It’s always long term for China


Pragati

By Rahul Sharma

There is nothing to be excited about Chinese President Xi Jinping’s decision to skip Pakistan during his forthcoming South Asia tour. Some might argue that it would have been a good time for Xi to land in Islamabad to show support for the country roiled by political uncertainty, but let’s be clear that the call to stay away does not reflect any change in relations between the two long-standing friends.

Xi is due to visit India, Sri Lanka and the Maldives later this month, trips during which he will test prime minister Narendra Modi’s keenness to improve trade ties between the world’s two most populous countries and reaffirm Beijing’s deepening ties with Colombo that has attracted vast amounts of Chinese investments in its infrastructure.

Ties between India and China have always been testy given the border dispute that saw the two go to war back in 1962. Frosty relations have thawed in recent years and trade between the two neighbours has grown, but there is still a long way to go before any degree of mutual trust can be established.

Indian foreign minister Sushma Swaraj said this week that while Modi and Xi had established good relations when they met at the BRICs summit in Brazil soon after general elections in India, she also made it clear that Beijing had been delivered a strong message that it had to respect the “one-India policy (which means no claims on Arunachal Pradesh) given that New Delhi recognised Tibet and Taiwan to be part of China.

One thing India and its diplomats can be clear about is that his decision to skip Islamabad from his tour does not mean China is ready to dump Pakistan. Usually Chinese leaders club their visits to India and Pakistan, but all that a de-linking this time around could possibly do is give New Delhi temporary comfort that at this point it figures higher in Beijing’s priority than in the past.

One thing India and its diplomats can be clear about is that his decision to skip Islamabad from his tour does not mean China is ready to dump Pakistan. Usually Chinese leaders club their visits to India and Pakistan, but all that a de-linking this time around could possibly do is give New Delhi temporary comfort that at this point it figures higher in Beijing’s priority than in the past.

China seldom takes a short-term view of the world, and has clearly defined its relations with other nations on the basis of its long-term goals and needs. A recent info graphic in Global Times, a Chinese government-run newspaper, provided a view of how Beijing divides its worldly ties.

China essentially follows four partnership models: creative partnership, comprehensive cooperative partnership, strategic partnership (of cooperation) and comprehensive strategic partnership (of cooperation). The difference, according to the newspaper, is that while cooperative partnerships are formed at a fundamental level, are bilateral in nature and focus mainly on politics, economics, science and technology and culture, the strategic partnerships can be both bilateral or multilateral and are based on benefits of national security.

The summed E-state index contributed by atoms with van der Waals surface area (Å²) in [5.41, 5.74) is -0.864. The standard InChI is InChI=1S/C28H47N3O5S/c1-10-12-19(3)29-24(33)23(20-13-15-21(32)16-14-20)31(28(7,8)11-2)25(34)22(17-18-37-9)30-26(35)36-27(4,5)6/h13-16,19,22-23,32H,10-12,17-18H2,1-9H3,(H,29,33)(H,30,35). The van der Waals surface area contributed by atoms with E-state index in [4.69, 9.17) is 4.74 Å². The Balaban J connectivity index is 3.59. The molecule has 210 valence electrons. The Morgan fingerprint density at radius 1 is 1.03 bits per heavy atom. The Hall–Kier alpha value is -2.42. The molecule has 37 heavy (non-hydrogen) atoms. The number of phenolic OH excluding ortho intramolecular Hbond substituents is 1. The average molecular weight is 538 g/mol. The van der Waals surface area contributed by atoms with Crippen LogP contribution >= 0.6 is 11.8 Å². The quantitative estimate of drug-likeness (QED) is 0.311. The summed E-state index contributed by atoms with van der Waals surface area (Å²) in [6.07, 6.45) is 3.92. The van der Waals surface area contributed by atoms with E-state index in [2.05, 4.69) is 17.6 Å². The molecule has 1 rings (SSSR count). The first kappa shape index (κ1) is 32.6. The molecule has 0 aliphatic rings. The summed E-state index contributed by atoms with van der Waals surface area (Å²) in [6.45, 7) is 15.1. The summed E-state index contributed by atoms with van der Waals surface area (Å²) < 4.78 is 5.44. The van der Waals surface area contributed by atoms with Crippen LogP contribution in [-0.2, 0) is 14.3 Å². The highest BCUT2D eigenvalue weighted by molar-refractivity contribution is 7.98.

While one would imagine that diplomacy and foreign relations are usually dynamic in nature and, therefore, likely to change depending on circumstances, in China’s case one can merrily assume that any shift will only be snail paced with little or no change in the foundation. Foreign policy, like so many other things in China, can be rather nuanced and small variations in definition of relationships can mean a lot more than what the world outside may understand.

So it is interesting to see that China clubs the European Union and most large European nations except Germany and Russia as those with which it has a comprehensive strategic partnership. With Germany it has an “all-round strategic partnership” and with Russia it is in a “comprehensive strategic partnership of coordination”

With India, Afghanistan, South Korea and Sri Lanka, Beijing shares a “strategic cooperative partnership”. That means it sees all of them through the same prism, an idea that may not appeal to India, but might go down well in Kabul and Colombo.

According to the Global Times, China’s ties with ASEAN, central Asian republics, the United Arab Emirates, Canada and some East European countries are seen to be one of “strategic partnership”, while those with Nepal, Congo, Bangladesh and some other key African nations fall under the head “comprehensive cooperative partnership.”

The emerging great power rivalry with the United States and the old, historic unhappiness with Japan has led China to define its relationship with these two very differently than those with other nations of the world.

It calls its engagement with the United States a “new model of major-power relationship”, which means Beijing definitely sees itself in league with Washington, an idea that obviously reflects on its relationships with other capitals. In short that means that while China is willing to engage with all, it doesn’t consider anyone a bigger rival than the United States. Countries such as India are, therefore, mostly marginal to China’s larger cause.

Similarly, its defines ties with Japan as a “strategic relationship of mutual benefit.” Given the huge bilateral trade and Japanese investments in China even as the two battle over a gory past, the definition makes sense.

Pakistan is the only country with which China has an “all-weather strategic partnership of cooperation.” In layman’s terms, it simply means that Beijing considers its relationship with Islamabad over and beyond its ties with all others. The phrase “all-weather” is key; China might be willing to shift gears either way in its relations with other countries, with Pakistan it will always be an even ride just as it has been for the past several decades.

Let’s not forget it was Pakistan that essentially helped Beijing open its door to the world in the 1970s, an event that has now propelled China to almost become the world’s biggest economy. China never forgets its friends and that’s a thought Pakistan can live comfortably with irrespective of whether it has a democratically elected government or army rule.

It’s also a thought India’s new government needs to keep in its mind while dealing with Beijing and Xi, the now all-powerful man in China.